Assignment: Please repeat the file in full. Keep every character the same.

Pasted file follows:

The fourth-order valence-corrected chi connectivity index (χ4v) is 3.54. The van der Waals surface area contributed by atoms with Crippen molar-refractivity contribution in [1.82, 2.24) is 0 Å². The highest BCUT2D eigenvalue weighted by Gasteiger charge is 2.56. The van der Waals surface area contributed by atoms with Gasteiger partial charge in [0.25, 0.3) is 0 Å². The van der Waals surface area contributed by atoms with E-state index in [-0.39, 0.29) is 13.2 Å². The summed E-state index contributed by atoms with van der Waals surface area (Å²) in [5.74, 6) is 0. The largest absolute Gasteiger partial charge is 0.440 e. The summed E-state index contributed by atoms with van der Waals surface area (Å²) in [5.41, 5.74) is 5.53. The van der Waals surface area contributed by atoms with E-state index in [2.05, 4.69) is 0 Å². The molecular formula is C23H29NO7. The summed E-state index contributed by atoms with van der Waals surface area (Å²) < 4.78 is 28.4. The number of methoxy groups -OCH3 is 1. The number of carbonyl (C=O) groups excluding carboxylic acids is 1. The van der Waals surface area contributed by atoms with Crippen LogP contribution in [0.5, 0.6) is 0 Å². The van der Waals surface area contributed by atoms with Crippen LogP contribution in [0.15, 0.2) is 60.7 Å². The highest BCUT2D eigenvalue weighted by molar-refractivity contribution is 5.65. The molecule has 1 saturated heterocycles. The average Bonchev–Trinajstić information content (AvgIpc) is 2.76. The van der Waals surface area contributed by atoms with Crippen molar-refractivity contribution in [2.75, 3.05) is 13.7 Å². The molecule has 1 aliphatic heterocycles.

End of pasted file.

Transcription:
The fourth-order valence-corrected chi connectivity index (χ4v) is 3.54. The van der Waals surface area contributed by atoms with Crippen molar-refractivity contribution in [1.82, 2.24) is 0 Å². The highest BCUT2D eigenvalue weighted by Gasteiger charge is 2.56. The van der Waals surface area contributed by atoms with Gasteiger partial charge in [0.25, 0.3) is 0 Å². The van der Waals surface area contributed by atoms with E-state index in [-0.39, 0.29) is 13.2 Å². The summed E-state index contributed by atoms with van der Waals surface area (Å²) in [5.74, 6) is 0. The largest absolute Gasteiger partial charge is 0.440 e. The summed E-state index contributed by atoms with van der Waals surface area (Å²) in [5.41, 5.74) is 5.53. The van der Waals surface area contributed by atoms with E-state index in [2.05, 4.69) is 0 Å². The molecular formula is C23H29NO7. The summed E-state index contributed by atoms with van der Waals surface area (Å²) < 4.78 is 28.4. The number of methoxy groups -OCH3 is 1. The number of carbonyl (C=O) groups excluding carboxylic acids is 1. The van der Waals surface area contributed by atoms with Crippen LogP contribution in [0.5, 0.6) is 0 Å². The van der Waals surface area contributed by atoms with Crippen LogP contribution in [0.15, 0.2) is 60.7 Å². The highest BCUT2D eigenvalue weighted by molar-refractivity contribution is 5.65. The molecule has 1 saturated heterocycles. The average Bonchev–Trinajstić information content (AvgIpc) is 2.76. The van der Waals surface area contributed by atoms with Crippen molar-refractivity contribution in [2.75, 3.05) is 13.7 Å². The molecule has 1 aliphatic heterocycles.